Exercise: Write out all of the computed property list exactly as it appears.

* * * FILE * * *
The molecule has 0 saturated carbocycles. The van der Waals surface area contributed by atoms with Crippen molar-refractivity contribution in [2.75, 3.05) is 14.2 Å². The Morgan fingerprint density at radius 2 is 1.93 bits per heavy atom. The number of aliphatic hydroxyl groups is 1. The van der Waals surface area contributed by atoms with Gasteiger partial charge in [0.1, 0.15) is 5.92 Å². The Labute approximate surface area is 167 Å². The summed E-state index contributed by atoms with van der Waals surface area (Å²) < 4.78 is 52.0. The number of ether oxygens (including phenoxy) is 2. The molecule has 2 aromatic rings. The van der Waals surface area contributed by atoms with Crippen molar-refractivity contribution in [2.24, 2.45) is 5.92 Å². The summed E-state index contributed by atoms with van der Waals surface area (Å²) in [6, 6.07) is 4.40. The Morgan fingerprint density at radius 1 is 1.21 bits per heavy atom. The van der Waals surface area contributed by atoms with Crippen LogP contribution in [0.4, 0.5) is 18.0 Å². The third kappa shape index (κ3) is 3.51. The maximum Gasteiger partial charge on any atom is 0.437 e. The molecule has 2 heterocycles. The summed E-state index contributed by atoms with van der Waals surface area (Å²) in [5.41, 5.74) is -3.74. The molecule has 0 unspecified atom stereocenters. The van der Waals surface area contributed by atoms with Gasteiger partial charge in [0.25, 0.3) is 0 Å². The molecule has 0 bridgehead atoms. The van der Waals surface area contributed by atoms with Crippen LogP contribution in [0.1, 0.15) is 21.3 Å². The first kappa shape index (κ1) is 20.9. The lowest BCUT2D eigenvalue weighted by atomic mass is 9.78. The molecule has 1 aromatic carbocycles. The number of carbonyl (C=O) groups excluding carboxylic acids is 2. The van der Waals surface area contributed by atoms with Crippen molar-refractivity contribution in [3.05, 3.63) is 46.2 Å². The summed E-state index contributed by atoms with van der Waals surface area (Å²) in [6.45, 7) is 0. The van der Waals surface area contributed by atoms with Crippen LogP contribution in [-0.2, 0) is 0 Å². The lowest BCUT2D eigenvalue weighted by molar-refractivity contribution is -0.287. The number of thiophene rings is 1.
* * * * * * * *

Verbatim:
The molecule has 0 saturated carbocycles. The van der Waals surface area contributed by atoms with Crippen molar-refractivity contribution in [2.75, 3.05) is 14.2 Å². The Morgan fingerprint density at radius 2 is 1.93 bits per heavy atom. The number of aliphatic hydroxyl groups is 1. The van der Waals surface area contributed by atoms with Gasteiger partial charge in [0.1, 0.15) is 5.92 Å². The Labute approximate surface area is 167 Å². The summed E-state index contributed by atoms with van der Waals surface area (Å²) < 4.78 is 52.0. The number of ether oxygens (including phenoxy) is 2. The molecule has 2 aromatic rings. The van der Waals surface area contributed by atoms with Crippen molar-refractivity contribution in [2.24, 2.45) is 5.92 Å². The summed E-state index contributed by atoms with van der Waals surface area (Å²) in [6, 6.07) is 4.40. The Morgan fingerprint density at radius 1 is 1.21 bits per heavy atom. The van der Waals surface area contributed by atoms with Crippen LogP contribution in [0.4, 0.5) is 18.0 Å². The third kappa shape index (κ3) is 3.51. The maximum Gasteiger partial charge on any atom is 0.437 e. The molecule has 2 heterocycles. The summed E-state index contributed by atoms with van der Waals surface area (Å²) in [5.41, 5.74) is -3.74. The molecule has 0 unspecified atom stereocenters. The van der Waals surface area contributed by atoms with Gasteiger partial charge in [0.25, 0.3) is 0 Å². The molecule has 0 bridgehead atoms. The van der Waals surface area contributed by atoms with Crippen LogP contribution in [0.1, 0.15) is 21.3 Å². The first kappa shape index (κ1) is 20.9. The lowest BCUT2D eigenvalue weighted by atomic mass is 9.78. The molecule has 1 aromatic carbocycles. The number of carbonyl (C=O) groups excluding carboxylic acids is 2. The van der Waals surface area contributed by atoms with Crippen molar-refractivity contribution in [3.05, 3.63) is 46.2 Å². The summed E-state index contributed by atoms with van der Waals surface area (Å²) in [6.45, 7) is 0. The van der Waals surface area contributed by atoms with Crippen LogP contribution in [-0.2, 0) is 0 Å². The lowest BCUT2D eigenvalue weighted by molar-refractivity contribution is -0.287. The number of thiophene rings is 1.